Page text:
CSL team develops award-winning cluster computing software
A team of researchers led by Tsung-Wei Huang, CSL research assistant professor, won the Best Open Source Software Award at the 26th annual Association for Computing Machinery (ACM) Multimedia Conference last month in South Korea.
The project, “A General-Purpose Distributed Programming System using Data-Parallel Streams,” was part of ongoing research conducted by Huang, his former advisor Electrical and Computer Engineering Professor Martin Wong, and PhD students Chun-Xun Lin and Guannan Guo.
“This project is focused on developing a new programming system to help streamline the building of high-performance distributed applications,” Huang said. “We wanted our efforts to make an accessible open source system people could use.”
Distributed computing and parallel processing techniques can make a significant difference in many disciplines such as cloud computing, machine learning, and multimedia. An example of distributed computing and parallel processing in action would be aircraft control systems which much operate at various locations (airports) around the country.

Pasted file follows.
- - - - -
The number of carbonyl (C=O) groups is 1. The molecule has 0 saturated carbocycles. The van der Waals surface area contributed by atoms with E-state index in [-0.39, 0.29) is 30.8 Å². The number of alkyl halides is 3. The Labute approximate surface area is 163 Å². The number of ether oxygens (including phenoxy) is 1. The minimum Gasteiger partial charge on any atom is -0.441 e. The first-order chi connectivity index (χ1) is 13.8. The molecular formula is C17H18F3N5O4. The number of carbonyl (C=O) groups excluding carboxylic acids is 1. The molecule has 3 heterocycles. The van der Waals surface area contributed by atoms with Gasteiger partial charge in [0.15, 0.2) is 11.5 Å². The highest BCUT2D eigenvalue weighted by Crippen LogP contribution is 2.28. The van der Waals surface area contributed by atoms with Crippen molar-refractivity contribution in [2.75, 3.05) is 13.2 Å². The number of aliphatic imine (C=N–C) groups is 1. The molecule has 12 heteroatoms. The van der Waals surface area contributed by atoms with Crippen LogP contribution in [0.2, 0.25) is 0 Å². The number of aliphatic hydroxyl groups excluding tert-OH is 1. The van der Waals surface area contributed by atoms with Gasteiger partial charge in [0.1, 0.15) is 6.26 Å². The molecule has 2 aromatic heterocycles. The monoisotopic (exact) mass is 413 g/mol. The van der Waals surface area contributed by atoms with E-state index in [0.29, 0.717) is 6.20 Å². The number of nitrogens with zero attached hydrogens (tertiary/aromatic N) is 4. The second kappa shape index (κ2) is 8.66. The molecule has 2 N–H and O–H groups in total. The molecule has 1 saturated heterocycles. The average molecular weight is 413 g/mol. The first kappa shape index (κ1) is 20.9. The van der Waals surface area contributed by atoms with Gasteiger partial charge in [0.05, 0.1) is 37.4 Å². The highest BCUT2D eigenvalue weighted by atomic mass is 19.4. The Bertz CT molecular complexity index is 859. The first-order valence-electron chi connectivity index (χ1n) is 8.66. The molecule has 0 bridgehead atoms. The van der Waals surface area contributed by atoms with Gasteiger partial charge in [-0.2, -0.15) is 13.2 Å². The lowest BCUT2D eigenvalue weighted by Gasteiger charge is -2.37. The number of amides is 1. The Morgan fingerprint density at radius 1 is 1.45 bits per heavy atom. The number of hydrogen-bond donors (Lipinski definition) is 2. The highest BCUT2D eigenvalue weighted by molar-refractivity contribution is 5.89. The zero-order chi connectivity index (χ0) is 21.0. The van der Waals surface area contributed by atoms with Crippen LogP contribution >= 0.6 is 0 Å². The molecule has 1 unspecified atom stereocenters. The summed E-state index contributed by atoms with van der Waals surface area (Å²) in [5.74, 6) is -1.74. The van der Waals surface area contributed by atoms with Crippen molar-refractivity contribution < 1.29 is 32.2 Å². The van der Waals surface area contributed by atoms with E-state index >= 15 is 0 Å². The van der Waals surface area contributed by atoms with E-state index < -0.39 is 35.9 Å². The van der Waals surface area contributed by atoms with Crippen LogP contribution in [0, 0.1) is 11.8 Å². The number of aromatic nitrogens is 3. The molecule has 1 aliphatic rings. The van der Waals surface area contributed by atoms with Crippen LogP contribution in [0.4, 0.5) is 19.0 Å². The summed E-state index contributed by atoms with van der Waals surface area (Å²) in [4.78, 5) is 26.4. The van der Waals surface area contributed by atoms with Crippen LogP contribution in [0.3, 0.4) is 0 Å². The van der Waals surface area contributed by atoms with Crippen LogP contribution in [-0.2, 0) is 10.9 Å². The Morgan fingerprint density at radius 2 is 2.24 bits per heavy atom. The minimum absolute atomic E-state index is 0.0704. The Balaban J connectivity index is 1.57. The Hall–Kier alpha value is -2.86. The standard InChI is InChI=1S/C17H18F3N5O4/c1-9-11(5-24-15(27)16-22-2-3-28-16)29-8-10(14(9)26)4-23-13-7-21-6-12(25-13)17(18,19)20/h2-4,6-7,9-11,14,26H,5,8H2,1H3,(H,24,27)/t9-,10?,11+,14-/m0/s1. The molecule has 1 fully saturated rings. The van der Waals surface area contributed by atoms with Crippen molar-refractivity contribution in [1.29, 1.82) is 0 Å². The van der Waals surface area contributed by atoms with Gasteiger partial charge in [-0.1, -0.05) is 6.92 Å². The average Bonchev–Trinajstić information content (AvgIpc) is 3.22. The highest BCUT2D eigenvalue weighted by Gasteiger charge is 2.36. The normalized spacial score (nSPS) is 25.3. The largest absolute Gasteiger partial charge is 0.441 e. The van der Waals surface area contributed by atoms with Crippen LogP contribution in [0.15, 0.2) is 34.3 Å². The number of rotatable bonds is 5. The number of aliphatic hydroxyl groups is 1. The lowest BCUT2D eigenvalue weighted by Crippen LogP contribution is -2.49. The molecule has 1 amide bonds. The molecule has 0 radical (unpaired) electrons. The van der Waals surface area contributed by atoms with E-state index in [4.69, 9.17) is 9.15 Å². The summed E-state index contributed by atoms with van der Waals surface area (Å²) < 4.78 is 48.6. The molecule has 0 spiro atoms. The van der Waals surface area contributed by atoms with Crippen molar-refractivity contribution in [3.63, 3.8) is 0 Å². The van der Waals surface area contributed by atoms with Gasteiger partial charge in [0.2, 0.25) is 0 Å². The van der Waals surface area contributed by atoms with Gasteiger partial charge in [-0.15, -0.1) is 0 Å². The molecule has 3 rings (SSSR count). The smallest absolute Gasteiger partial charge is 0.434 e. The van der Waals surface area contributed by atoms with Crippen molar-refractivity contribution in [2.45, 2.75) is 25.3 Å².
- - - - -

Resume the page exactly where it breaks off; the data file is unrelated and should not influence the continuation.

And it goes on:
As one might expect, programming a distributed application is extremely difficult and requires a substantial amount of software engineering efforts. Huang and his research team created a new programming model that largely simplifies this process. Compared with traditional frameworks, their system can reduce the programming complexity by 2-10x, while still meeting high performance standards.
“We are excited to apply our tool to help DARPA develop new distributed software to create a new era of 24-hour design cycle for Department of Defense hardware systems,” Huang said.
Early this September, the group’s work also stood out at the C++ Conference in Washington. Huang, Lin, and Guo presented a project called Cpp-Taskflow, which was derived from the original project. Cpp-Taskflow focused on a new parallel task programming model for the single multicore architecture. The project aimed to help C++ developers quickly write efficient parallel programs. The group was awarded the Best Poster award for their efforts.
“Winning these awards is great encouragement for us,” said Huang. “Especially since this is a multi-year effort and we have spent a lot of time on the system. This will encourage more in-depth research in this area.”
The project is being supported by a DARPA grant under the Intelligent Design of Electronic Assets (IDEA) program.